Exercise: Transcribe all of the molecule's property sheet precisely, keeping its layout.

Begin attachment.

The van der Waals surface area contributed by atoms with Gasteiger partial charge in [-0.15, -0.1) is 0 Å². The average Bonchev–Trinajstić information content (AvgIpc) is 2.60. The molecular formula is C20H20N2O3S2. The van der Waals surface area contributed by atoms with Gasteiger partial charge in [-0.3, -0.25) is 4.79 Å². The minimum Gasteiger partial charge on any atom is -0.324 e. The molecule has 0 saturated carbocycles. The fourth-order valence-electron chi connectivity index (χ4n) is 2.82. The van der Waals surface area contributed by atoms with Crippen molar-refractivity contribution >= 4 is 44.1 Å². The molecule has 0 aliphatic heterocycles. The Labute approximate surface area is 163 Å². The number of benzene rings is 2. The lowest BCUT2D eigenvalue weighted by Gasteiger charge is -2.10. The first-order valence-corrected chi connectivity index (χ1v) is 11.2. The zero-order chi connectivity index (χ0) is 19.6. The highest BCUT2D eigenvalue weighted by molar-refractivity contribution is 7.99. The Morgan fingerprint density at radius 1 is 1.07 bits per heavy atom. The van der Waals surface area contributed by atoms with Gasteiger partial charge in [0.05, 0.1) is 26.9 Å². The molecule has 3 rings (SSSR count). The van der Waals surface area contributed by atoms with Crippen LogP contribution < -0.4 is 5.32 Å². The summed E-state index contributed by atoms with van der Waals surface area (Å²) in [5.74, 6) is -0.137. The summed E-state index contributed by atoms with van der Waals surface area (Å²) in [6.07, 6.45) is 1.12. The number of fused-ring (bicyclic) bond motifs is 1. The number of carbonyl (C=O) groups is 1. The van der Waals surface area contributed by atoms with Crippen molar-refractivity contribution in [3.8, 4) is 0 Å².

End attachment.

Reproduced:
The van der Waals surface area contributed by atoms with Gasteiger partial charge in [-0.15, -0.1) is 0 Å². The average Bonchev–Trinajstić information content (AvgIpc) is 2.60. The molecular formula is C20H20N2O3S2. The van der Waals surface area contributed by atoms with Gasteiger partial charge in [-0.3, -0.25) is 4.79 Å². The minimum Gasteiger partial charge on any atom is -0.324 e. The molecule has 0 saturated carbocycles. The fourth-order valence-electron chi connectivity index (χ4n) is 2.82. The van der Waals surface area contributed by atoms with Crippen molar-refractivity contribution >= 4 is 44.1 Å². The molecule has 0 aliphatic heterocycles. The Labute approximate surface area is 163 Å². The number of benzene rings is 2. The lowest BCUT2D eigenvalue weighted by Gasteiger charge is -2.10. The first-order valence-corrected chi connectivity index (χ1v) is 11.2. The zero-order chi connectivity index (χ0) is 19.6. The highest BCUT2D eigenvalue weighted by molar-refractivity contribution is 7.99. The Morgan fingerprint density at radius 1 is 1.07 bits per heavy atom. The van der Waals surface area contributed by atoms with Gasteiger partial charge in [0.05, 0.1) is 26.9 Å². The molecule has 3 rings (SSSR count). The van der Waals surface area contributed by atoms with Crippen LogP contribution < -0.4 is 5.32 Å². The summed E-state index contributed by atoms with van der Waals surface area (Å²) in [5.74, 6) is -0.137. The summed E-state index contributed by atoms with van der Waals surface area (Å²) in [6.07, 6.45) is 1.12. The number of fused-ring (bicyclic) bond motifs is 1. The number of carbonyl (C=O) groups is 1. The van der Waals surface area contributed by atoms with Crippen molar-refractivity contribution in [3.8, 4) is 0 Å².